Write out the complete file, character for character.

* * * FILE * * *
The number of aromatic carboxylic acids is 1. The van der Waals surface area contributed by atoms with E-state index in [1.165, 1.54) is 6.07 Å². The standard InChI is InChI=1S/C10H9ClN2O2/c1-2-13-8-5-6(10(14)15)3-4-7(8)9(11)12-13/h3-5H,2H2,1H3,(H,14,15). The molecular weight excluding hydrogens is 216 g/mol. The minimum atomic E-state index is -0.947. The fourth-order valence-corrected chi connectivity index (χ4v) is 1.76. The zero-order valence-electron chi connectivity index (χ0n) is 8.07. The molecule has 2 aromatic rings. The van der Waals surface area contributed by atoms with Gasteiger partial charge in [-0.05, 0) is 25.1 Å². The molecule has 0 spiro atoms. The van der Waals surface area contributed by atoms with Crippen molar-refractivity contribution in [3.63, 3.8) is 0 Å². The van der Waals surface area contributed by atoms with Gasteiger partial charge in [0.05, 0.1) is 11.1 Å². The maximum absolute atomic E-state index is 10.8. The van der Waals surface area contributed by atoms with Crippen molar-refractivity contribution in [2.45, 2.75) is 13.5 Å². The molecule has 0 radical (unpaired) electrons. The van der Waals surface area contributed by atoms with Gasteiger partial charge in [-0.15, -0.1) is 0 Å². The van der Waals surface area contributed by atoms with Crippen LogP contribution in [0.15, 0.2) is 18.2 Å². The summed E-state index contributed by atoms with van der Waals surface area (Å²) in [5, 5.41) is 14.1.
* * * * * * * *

The number of aromatic carboxylic acids is 1. The van der Waals surface area contributed by atoms with E-state index in [1.165, 1.54) is 6.07 Å². The standard InChI is InChI=1S/C10H9ClN2O2/c1-2-13-8-5-6(10(14)15)3-4-7(8)9(11)12-13/h3-5H,2H2,1H3,(H,14,15). The molecular weight excluding hydrogens is 216 g/mol. The minimum atomic E-state index is -0.947. The fourth-order valence-corrected chi connectivity index (χ4v) is 1.76. The zero-order valence-electron chi connectivity index (χ0n) is 8.07. The molecule has 2 aromatic rings. The van der Waals surface area contributed by atoms with Gasteiger partial charge in [-0.05, 0) is 25.1 Å². The molecule has 0 spiro atoms. The van der Waals surface area contributed by atoms with Crippen molar-refractivity contribution in [3.63, 3.8) is 0 Å². The van der Waals surface area contributed by atoms with Gasteiger partial charge in [0.05, 0.1) is 11.1 Å². The maximum absolute atomic E-state index is 10.8. The van der Waals surface area contributed by atoms with Crippen molar-refractivity contribution in [2.45, 2.75) is 13.5 Å². The molecule has 0 radical (unpaired) electrons. The van der Waals surface area contributed by atoms with Gasteiger partial charge in [-0.15, -0.1) is 0 Å². The van der Waals surface area contributed by atoms with Crippen LogP contribution in [0.15, 0.2) is 18.2 Å². The summed E-state index contributed by atoms with van der Waals surface area (Å²) in [5, 5.41) is 14.1.